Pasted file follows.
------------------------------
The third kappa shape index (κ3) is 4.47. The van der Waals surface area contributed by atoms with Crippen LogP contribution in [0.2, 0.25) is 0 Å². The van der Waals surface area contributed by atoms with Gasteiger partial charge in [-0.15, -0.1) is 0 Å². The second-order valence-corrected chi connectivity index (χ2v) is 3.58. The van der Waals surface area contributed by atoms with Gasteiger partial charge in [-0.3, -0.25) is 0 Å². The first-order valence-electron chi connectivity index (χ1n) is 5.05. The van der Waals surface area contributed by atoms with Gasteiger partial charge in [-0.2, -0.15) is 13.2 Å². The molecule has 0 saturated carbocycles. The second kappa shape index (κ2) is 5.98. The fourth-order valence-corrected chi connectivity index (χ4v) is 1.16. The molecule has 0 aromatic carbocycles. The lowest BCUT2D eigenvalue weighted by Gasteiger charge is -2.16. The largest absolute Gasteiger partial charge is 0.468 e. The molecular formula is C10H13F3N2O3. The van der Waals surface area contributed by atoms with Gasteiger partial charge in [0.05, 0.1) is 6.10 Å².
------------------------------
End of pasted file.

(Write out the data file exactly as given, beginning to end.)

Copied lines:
The third kappa shape index (κ3) is 4.47. The van der Waals surface area contributed by atoms with Crippen LogP contribution in [0.2, 0.25) is 0 Å². The van der Waals surface area contributed by atoms with Gasteiger partial charge in [-0.15, -0.1) is 0 Å². The second-order valence-corrected chi connectivity index (χ2v) is 3.58. The van der Waals surface area contributed by atoms with Gasteiger partial charge in [-0.3, -0.25) is 0 Å². The first-order valence-electron chi connectivity index (χ1n) is 5.05. The van der Waals surface area contributed by atoms with Gasteiger partial charge in [-0.2, -0.15) is 13.2 Å². The molecule has 0 saturated carbocycles. The second kappa shape index (κ2) is 5.98. The fourth-order valence-corrected chi connectivity index (χ4v) is 1.16. The molecule has 0 aromatic carbocycles. The lowest BCUT2D eigenvalue weighted by Gasteiger charge is -2.16. The largest absolute Gasteiger partial charge is 0.468 e. The molecular formula is C10H13F3N2O3. The van der Waals surface area contributed by atoms with Gasteiger partial charge in [0.05, 0.1) is 6.10 Å².